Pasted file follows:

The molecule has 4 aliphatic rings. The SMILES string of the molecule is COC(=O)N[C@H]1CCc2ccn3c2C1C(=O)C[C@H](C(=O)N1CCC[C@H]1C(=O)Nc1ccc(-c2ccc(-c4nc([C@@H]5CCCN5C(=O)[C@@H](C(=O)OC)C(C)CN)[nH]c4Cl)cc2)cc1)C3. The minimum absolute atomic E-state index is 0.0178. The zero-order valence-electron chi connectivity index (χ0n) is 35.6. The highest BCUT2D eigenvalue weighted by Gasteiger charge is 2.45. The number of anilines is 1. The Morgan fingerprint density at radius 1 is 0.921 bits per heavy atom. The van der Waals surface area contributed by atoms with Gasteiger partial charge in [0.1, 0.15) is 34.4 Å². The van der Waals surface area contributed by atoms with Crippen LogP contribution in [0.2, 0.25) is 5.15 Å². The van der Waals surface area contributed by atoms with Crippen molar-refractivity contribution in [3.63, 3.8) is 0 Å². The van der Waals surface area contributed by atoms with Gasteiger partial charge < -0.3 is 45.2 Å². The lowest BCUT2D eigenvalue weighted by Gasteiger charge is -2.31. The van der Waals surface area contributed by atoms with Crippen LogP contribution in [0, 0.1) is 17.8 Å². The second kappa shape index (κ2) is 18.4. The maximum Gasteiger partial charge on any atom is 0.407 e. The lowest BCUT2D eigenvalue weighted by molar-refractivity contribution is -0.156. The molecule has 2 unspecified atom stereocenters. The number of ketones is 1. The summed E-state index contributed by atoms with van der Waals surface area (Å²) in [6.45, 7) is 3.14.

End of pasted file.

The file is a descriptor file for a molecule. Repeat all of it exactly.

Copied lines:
The molecule has 4 aliphatic rings. The SMILES string of the molecule is COC(=O)N[C@H]1CCc2ccn3c2C1C(=O)C[C@H](C(=O)N1CCC[C@H]1C(=O)Nc1ccc(-c2ccc(-c4nc([C@@H]5CCCN5C(=O)[C@@H](C(=O)OC)C(C)CN)[nH]c4Cl)cc2)cc1)C3. The minimum absolute atomic E-state index is 0.0178. The zero-order valence-electron chi connectivity index (χ0n) is 35.6. The highest BCUT2D eigenvalue weighted by Gasteiger charge is 2.45. The number of anilines is 1. The Morgan fingerprint density at radius 1 is 0.921 bits per heavy atom. The van der Waals surface area contributed by atoms with Gasteiger partial charge in [0.1, 0.15) is 34.4 Å². The van der Waals surface area contributed by atoms with Crippen LogP contribution in [0.2, 0.25) is 5.15 Å². The van der Waals surface area contributed by atoms with Crippen molar-refractivity contribution in [3.63, 3.8) is 0 Å². The van der Waals surface area contributed by atoms with Gasteiger partial charge < -0.3 is 45.2 Å². The lowest BCUT2D eigenvalue weighted by Gasteiger charge is -2.31. The van der Waals surface area contributed by atoms with Crippen LogP contribution in [0, 0.1) is 17.8 Å². The second kappa shape index (κ2) is 18.4. The maximum Gasteiger partial charge on any atom is 0.407 e. The lowest BCUT2D eigenvalue weighted by molar-refractivity contribution is -0.156. The molecule has 2 unspecified atom stereocenters. The number of ketones is 1. The summed E-state index contributed by atoms with van der Waals surface area (Å²) in [6.45, 7) is 3.14.